2008–09 Toronto Raptors season
|2008–09 Toronto Raptors season|
|Head coach||Jay Triano|
|Owner(s)||Maple Leaf Sports & Entertainment|
|Arena||Air Canada Centre|
|Place||Division: 4th (Atlantic)
Conference: 13th (Eastern)
|Playoff finish||Did not qualify|
|Television||Rogers Sportsnet, Raptors NBA TV, TSN, TSN2, The Score, CBLT-DT|
The 2008–09 Toronto Raptors season is the 14th season of the franchise in the National Basketball Association (NBA). Before the season began, six-time NBA All-Star and center Jermaine O'Neal was acquired to complement Chris Bosh in the frontcourt. 17 games into the season, head coach Sam Mitchell was fired and replaced by Jay Triano. The Raptors went into the All-Star break 13 games under .500, and O'Neal was traded to Miami for Shawn Marion. The Raptors continued to struggle, and were eliminated from the playoff race with seven games of the regular season remaining.
Toronto Raptors roster
- C Patrick O'Bryant was born and raised in the U.S., but is also a Central African citizen.
Seeking to improve its rebounding and interior defence, Toronto traded T. J. Ford, Radoslav Nesterović, Maceo Baston, and the draft rights to Roy Hibbert to the Indiana Pacers in return for six-time NBA All-Star Jermaine O'Neal and the draft rights to Nathan Jawai. With Ford gone, virtually all the point guard responsibilities rested on José Calderón's shoulders, who re-signed to a multi-year contract. The Raptors then signed free agents Hassan Adams, Will Solomon and Jamal Sampson, but Sampson was waived at the end of the pre-season. The Raptors also signed Roko Ukić who was drafted in the 2005 NBA draft, and lost Carlos Delfino and Primož Brezec to free agency. O'Neal's arrival, however, was dwarved by the Elton Brand signing pulled off by division rivals Philadelphia. In a pre-season poll, more than half of the general managers predicted the acquisition of Brand to be the most significant one in the league, whereas the 30-year-old O'Neal was perceived to be past his prime. Nevertheless, the prospect of Toronto deploying two proven big men at the post with some of the league's best three-point shooters waiting at the perimeter signalled a change in game plan from the previous campaign.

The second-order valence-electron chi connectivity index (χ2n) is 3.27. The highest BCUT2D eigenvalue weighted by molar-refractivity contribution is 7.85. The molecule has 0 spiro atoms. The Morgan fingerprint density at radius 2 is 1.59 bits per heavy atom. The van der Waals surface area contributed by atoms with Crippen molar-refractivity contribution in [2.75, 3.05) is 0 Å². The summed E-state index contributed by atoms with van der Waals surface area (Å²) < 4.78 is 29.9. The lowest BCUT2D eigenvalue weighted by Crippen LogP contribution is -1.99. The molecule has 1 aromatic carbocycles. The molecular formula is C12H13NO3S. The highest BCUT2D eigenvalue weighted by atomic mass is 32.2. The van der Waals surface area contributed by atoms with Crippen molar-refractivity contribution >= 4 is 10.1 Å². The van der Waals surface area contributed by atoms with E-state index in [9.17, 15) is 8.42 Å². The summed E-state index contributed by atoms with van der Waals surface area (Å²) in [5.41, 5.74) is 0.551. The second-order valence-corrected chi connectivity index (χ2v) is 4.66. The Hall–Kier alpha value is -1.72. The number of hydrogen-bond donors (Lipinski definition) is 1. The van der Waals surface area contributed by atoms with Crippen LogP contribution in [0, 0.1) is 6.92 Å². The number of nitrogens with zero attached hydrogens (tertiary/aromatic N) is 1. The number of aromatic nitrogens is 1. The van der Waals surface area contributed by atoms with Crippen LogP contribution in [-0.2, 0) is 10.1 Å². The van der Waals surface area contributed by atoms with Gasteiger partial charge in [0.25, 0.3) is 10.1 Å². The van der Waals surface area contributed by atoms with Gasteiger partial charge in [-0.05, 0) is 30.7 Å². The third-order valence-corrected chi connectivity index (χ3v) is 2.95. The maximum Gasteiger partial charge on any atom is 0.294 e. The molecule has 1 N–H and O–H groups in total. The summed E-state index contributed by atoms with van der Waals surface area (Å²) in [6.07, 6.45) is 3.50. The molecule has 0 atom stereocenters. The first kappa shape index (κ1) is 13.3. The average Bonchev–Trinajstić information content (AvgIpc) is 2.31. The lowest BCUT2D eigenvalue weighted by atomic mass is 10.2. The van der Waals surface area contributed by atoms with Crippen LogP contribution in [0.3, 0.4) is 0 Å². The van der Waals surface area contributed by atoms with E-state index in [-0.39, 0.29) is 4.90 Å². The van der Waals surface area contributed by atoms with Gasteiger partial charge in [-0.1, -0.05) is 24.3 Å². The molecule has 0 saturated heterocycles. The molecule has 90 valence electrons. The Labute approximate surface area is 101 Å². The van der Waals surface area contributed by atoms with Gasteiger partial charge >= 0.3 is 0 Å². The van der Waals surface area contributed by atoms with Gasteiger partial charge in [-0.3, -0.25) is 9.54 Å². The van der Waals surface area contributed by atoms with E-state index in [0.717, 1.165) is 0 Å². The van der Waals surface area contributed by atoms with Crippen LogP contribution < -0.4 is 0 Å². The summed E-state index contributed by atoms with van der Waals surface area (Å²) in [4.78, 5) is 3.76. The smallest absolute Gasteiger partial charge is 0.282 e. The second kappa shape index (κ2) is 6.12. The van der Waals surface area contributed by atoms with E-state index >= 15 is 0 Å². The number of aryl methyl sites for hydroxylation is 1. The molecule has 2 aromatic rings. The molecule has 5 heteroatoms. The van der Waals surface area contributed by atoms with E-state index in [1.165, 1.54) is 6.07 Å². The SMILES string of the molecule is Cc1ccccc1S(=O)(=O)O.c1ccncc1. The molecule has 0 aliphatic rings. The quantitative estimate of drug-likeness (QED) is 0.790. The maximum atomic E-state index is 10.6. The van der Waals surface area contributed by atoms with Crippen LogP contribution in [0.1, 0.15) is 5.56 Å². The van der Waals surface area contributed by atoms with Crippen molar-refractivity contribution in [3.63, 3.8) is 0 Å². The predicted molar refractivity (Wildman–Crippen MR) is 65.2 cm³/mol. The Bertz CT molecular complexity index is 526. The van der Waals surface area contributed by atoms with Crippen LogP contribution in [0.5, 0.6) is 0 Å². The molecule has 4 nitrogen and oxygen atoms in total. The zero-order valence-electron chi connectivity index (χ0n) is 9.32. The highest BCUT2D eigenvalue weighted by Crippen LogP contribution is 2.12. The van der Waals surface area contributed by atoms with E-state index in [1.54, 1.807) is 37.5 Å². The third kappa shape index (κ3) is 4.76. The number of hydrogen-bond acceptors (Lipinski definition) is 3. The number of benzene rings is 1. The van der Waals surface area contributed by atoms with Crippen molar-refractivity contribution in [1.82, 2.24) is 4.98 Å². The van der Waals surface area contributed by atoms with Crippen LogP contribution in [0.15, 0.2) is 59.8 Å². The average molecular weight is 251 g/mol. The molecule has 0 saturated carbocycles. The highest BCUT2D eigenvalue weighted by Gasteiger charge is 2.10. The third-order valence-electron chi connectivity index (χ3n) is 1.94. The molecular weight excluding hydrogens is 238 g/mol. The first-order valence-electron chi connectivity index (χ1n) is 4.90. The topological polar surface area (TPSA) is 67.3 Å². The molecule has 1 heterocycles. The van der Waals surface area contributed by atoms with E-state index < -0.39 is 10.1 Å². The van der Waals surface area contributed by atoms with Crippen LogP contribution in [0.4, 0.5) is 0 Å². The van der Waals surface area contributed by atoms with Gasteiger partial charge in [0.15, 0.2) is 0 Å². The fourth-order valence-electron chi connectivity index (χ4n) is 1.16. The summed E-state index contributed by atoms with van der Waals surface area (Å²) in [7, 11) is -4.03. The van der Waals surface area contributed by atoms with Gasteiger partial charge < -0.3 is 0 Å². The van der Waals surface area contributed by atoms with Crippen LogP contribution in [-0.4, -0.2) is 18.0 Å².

The Raptors began their campaign with a 95–84 road win against Philadelphia. The match featured the new All-Star acquisitions of both teams: O'Neal for the Raptors and Brand for the 76ers. Chris Bosh and O'Neal combined for 44 points and 19 rebounds in the win. The team notched another victory in their second game—a home fixture against the Golden State Warriors—thus opening with the same 2–0 record as the season before. Andrea Bargnani, who had spent the summer buffing up his frame and working on his interior game, chalked up 5 rebounds and 3 blocks in the game that went into overtime. The Raptors then got off to their best start in four seasons when they defeated the Milwaukee Bucks in the third game, with Calderón scoring a career-high 25 points in the 91–87 win. Meanwhile, O'Neal wasted no time in imposing his style on his new team: in the season opener at Philadelphia, he pointed to hecklers in the home crowd after making a dunk; in the team's second game, he blocked a dunk from Golden State's Brandan Wright and thereafter waved a finger, as though to say "Don't come back here again."